Here's your chance to get even
I was chatting with an attorney this morning who was complaining about not being able to find young lawyers to join his well-established firm.
That's interesting. I was looking hard at going to law school about ~5 years ago. Back then, and even as recently as 2019 the media (and plenty of respectable legal blogs) were talking about "too many law school graduates" and "the market is flooded with lawyers". The general consensus was: don't go to law school unless you are going to be a top tier graduate at a top tier school with some top tier connections, because otherwise there's a decent chance you'll wind up pushing paper at a mediocre job that might not even be a law firm, for far too little money to pay off your JD. It painted a pretty dire picture for potential law school students.
The one I was meeting with has more money than he can ever spend and is willing to take time to train young ones.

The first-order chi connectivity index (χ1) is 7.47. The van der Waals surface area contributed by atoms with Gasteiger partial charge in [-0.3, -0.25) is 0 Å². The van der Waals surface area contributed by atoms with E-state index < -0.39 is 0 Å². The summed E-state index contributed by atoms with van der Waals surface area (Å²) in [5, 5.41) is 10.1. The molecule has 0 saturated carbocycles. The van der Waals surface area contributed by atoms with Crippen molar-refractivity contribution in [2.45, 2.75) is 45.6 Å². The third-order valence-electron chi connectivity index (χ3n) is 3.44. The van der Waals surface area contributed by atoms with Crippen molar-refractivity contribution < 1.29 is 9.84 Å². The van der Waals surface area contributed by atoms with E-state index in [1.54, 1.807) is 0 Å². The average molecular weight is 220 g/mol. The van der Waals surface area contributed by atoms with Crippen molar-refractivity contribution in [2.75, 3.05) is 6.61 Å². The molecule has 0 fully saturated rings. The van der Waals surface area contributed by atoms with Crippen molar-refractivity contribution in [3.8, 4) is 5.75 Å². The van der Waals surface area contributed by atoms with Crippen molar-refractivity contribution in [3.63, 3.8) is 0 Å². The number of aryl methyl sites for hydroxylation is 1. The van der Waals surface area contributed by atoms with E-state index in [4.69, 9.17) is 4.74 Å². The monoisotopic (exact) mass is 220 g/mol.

Would be nice to see some surveyors with both those attributes. Or at the very least, firms willing to implement mentorship programs and dedicate time for it.
Rather than that, my firm has been discussing recording video interviews with senior staff, stuff like "The Lost Art of Surveying" - as if it's a mythical language on the brink of extinction rather than a combination of education, skills and experience that simply needs to be carefully transferred through face-to-face, dedicated contact between generations.
It's basically "how can we spend the least amount of money possible to pretend like we're doing a good thing for the profession?"
Can't even live on 36K a year unless you're a single person with a relatively modest lifestyle.